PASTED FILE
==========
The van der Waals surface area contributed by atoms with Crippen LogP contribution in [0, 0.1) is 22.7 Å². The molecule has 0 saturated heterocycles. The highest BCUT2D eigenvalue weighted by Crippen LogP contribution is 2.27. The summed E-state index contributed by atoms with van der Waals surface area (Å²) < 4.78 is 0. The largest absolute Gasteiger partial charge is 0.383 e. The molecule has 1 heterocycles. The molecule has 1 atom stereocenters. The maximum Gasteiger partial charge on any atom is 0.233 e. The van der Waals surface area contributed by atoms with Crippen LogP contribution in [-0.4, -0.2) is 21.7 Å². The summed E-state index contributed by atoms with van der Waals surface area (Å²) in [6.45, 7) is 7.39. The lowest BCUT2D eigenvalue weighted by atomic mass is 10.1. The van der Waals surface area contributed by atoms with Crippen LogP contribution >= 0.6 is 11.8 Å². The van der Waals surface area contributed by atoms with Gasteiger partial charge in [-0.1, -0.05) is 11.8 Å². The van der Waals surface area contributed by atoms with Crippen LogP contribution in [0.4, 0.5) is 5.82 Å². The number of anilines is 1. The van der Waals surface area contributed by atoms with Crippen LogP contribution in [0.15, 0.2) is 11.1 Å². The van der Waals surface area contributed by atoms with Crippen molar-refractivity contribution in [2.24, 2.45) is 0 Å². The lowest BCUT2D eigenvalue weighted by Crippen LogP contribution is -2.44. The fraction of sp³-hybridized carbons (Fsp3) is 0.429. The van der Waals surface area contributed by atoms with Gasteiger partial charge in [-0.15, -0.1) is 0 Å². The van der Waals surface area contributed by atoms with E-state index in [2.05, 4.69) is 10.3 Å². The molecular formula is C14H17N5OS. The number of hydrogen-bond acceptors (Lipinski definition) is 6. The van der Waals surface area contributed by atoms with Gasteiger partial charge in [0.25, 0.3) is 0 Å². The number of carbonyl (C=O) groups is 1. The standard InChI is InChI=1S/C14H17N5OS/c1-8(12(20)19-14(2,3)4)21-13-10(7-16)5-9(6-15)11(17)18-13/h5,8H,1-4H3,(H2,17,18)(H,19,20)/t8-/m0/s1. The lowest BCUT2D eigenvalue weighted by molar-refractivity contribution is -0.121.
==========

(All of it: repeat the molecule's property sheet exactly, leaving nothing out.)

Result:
The van der Waals surface area contributed by atoms with Crippen LogP contribution in [0, 0.1) is 22.7 Å². The molecule has 0 saturated heterocycles. The highest BCUT2D eigenvalue weighted by Crippen LogP contribution is 2.27. The summed E-state index contributed by atoms with van der Waals surface area (Å²) < 4.78 is 0. The largest absolute Gasteiger partial charge is 0.383 e. The molecule has 1 heterocycles. The molecule has 1 atom stereocenters. The maximum Gasteiger partial charge on any atom is 0.233 e. The van der Waals surface area contributed by atoms with Crippen LogP contribution in [-0.4, -0.2) is 21.7 Å². The summed E-state index contributed by atoms with van der Waals surface area (Å²) in [6.45, 7) is 7.39. The lowest BCUT2D eigenvalue weighted by atomic mass is 10.1. The van der Waals surface area contributed by atoms with Crippen LogP contribution >= 0.6 is 11.8 Å². The van der Waals surface area contributed by atoms with Gasteiger partial charge in [-0.1, -0.05) is 11.8 Å². The van der Waals surface area contributed by atoms with Crippen LogP contribution in [0.4, 0.5) is 5.82 Å². The number of anilines is 1. The van der Waals surface area contributed by atoms with Crippen LogP contribution in [0.15, 0.2) is 11.1 Å². The van der Waals surface area contributed by atoms with Crippen molar-refractivity contribution in [2.24, 2.45) is 0 Å². The lowest BCUT2D eigenvalue weighted by Crippen LogP contribution is -2.44. The fraction of sp³-hybridized carbons (Fsp3) is 0.429. The van der Waals surface area contributed by atoms with Gasteiger partial charge in [-0.15, -0.1) is 0 Å². The van der Waals surface area contributed by atoms with E-state index in [2.05, 4.69) is 10.3 Å². The molecular formula is C14H17N5OS. The number of hydrogen-bond acceptors (Lipinski definition) is 6. The van der Waals surface area contributed by atoms with Gasteiger partial charge in [0.25, 0.3) is 0 Å². The number of carbonyl (C=O) groups is 1. The standard InChI is InChI=1S/C14H17N5OS/c1-8(12(20)19-14(2,3)4)21-13-10(7-16)5-9(6-15)11(17)18-13/h5,8H,1-4H3,(H2,17,18)(H,19,20)/t8-/m0/s1. The lowest BCUT2D eigenvalue weighted by molar-refractivity contribution is -0.121.